Physical therapy (PT) can help adults and children with spinal muscular atrophy (SMA) maximize their function, strength, and endurance. Physical therapists (PTs) design treatments to promote movement, prevent onset or progression of impairments, and prescribe mobility devices such as special seats, strollers, and wheelchairs.
Progressive muscle weakness, the primary clinical feature of SMA, can limit range of motion and cause joint tightness (contractures), hip dislocation, spinal deformities such as scoliosis, falls, and fractures. Since individuals with SMA lose strength and function over time, early intervention with a physical therapy program may be recommended.
What does it involve?
On the initial visit, a PT will evaluate an individual’s physical condition and take a medical history. The therapist may also examine posture, muscle strength, range of motion and motor activities, respiratory function, and quality of life.
For adults with SMA, treatment may focus on strengthening exercises, energy conservation techniques, fall prevention, or using mobility aids. Gait training for adults who can walk helps minimize safety risks. For those with severe SMA, physical therapy may improve positioning, determine better bracing to prevent contractures, and address range of motion.
PT for children is typically geared toward improving their mobility and independence while delaying onset of complications. Treatment may involve “functional exercises” such as rolling, reaching, sitting and possibly walking, depending on age, amount of neuromuscular involvement, and developmental stage. A PT who works with children should be experienced in pediatric and developmental, as well as neuromuscular, disorders.
Physical therapy treatments for adults and children may include:
Preventing and managing contracture (joint tightness). Maintaining joint mobility is important in decreasing the incidence of contractures. Range-of-motion exercises, positioning, and stretching can reduce or prevent joint tightness and increase flexibility. When a child is too weak to move, splints, braces, or standing devices may be used.
Aquatic or hydrotherapy. Some PTs specialize in aquatic therapy to promote strength, walking and balance, and aerobic training. Moving in a pool reduces the risk of over-exercising, fatiguing muscles, or putting pressure on bones and joints.
Strength training. PTs can design strengthening exercises to slow muscle and bone deterioration and prolong the ability to walk. They may recommend games and tasks to keep children active that can be used during therapy or enjoyed with the whole family.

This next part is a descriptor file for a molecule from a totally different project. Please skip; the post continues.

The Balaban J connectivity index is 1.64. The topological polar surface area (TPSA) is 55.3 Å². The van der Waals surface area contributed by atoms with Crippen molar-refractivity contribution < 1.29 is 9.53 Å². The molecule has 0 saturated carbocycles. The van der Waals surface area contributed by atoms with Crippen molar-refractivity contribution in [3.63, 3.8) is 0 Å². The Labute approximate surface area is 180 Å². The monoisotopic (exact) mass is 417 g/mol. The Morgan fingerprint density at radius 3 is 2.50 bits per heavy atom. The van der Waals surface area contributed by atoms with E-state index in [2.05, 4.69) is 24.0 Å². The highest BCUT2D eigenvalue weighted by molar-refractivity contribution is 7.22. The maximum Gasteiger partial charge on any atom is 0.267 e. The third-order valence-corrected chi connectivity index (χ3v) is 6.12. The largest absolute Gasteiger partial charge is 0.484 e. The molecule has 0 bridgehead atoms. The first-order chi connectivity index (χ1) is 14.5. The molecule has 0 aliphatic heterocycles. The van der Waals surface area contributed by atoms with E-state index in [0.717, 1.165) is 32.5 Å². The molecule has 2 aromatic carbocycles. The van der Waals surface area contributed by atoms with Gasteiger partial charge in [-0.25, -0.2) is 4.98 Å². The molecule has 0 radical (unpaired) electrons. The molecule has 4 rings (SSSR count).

Developmental skills. For children with severe SMA, PT can help improve head and trunk control, floor mobility (rolling and crawling), and position changing (pulling up to stand). They’ll also learn upright positioning and work on skills such as sitting, standing, and walking.
Standing programs. Weight-bearing exercises or devices can help children who can stand but can't walk maintain muscle flexibility and length, prevent contractures, promote musculoskeletal development, and reduce bone-mineral density loss.
Assistive devices. PTs work with other rehabilitation specialists to select and modify assistive devices, including motorized wheelchairs, scooters or walkers. PTs work with schools to secure adaptations for children, such as access to elevators, preferential classroom seating, or wheelchair accessibilty.
SMA physical therapy is designed to minimize musculoskeletal complications and maximize a person’s functioning and overall health. Specific goals include preserving mobility and preventing or slowing the progression of contractures, respiratory failure, and skeletal deformations.
A 2016 multicenter study documenting PT services received by people with SMA concluded that further research is needed to better understand the impact of PT services on people with SMA.
An ongoing clinical trial examining the benefits and safety of hydrotherapy is scheduled for completion March 2020. The trial involves testing functional motor function and the ability to control movement among 30 children with type 2 and 3 SMA.
Some children with SMA may be too weak to move their joints through full range of motion. Excessive movement or exercising may cause fatigue or muscle damage.
PTs specializing in children with SMA may not be available in rural areas.
For more details, visit:
1. Spinal Muscular Atrophy in Adults – American Physical Therapy Association
2. Musculoskeletal System - CureSMA
3. Spinal Muscular Atrophy 一 American Physical Therapy Association
4. Physical/Occupational Therapy – Columbia University Spinal Muscular Atrophy Research Center
5. Physical Therapist’s Guide to Spinal Muscular Atrophy - ChoosePT
6. Diagnosis: Spinal Muscular Atrophy (SMA) 一 Muscular Dystrophy Association
7. Physical therapy services 一 Journal of Pediatric Rehabilitation Medicine
8. Pilot Study of an Innovative Physiotherapy 一 ClinicalTrials.gov
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